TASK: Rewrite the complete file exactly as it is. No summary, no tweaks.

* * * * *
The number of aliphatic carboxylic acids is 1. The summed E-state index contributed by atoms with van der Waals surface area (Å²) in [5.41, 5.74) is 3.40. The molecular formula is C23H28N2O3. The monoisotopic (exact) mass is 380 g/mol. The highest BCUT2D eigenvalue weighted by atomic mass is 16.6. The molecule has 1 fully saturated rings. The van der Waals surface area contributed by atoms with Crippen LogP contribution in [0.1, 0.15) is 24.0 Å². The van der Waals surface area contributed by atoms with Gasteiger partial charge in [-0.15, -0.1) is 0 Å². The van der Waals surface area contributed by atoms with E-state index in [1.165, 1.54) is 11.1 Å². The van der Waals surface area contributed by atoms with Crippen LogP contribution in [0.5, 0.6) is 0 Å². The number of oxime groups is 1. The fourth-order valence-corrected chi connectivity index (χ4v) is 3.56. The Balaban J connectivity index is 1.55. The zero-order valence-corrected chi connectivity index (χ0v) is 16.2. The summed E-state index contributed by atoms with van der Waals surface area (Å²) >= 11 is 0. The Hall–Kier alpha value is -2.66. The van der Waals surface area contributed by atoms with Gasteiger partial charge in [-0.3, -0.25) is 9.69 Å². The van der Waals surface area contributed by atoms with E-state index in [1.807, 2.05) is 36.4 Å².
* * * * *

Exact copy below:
The number of aliphatic carboxylic acids is 1. The summed E-state index contributed by atoms with van der Waals surface area (Å²) in [5.41, 5.74) is 3.40. The molecular formula is C23H28N2O3. The monoisotopic (exact) mass is 380 g/mol. The highest BCUT2D eigenvalue weighted by atomic mass is 16.6. The molecule has 1 fully saturated rings. The van der Waals surface area contributed by atoms with Crippen LogP contribution in [0.1, 0.15) is 24.0 Å². The van der Waals surface area contributed by atoms with Gasteiger partial charge in [-0.15, -0.1) is 0 Å². The van der Waals surface area contributed by atoms with E-state index in [1.165, 1.54) is 11.1 Å². The van der Waals surface area contributed by atoms with Crippen LogP contribution in [0.5, 0.6) is 0 Å². The number of oxime groups is 1. The fourth-order valence-corrected chi connectivity index (χ4v) is 3.56. The Balaban J connectivity index is 1.55. The zero-order valence-corrected chi connectivity index (χ0v) is 16.2. The summed E-state index contributed by atoms with van der Waals surface area (Å²) >= 11 is 0. The Hall–Kier alpha value is -2.66. The van der Waals surface area contributed by atoms with Gasteiger partial charge in [-0.3, -0.25) is 9.69 Å². The van der Waals surface area contributed by atoms with E-state index in [1.807, 2.05) is 36.4 Å².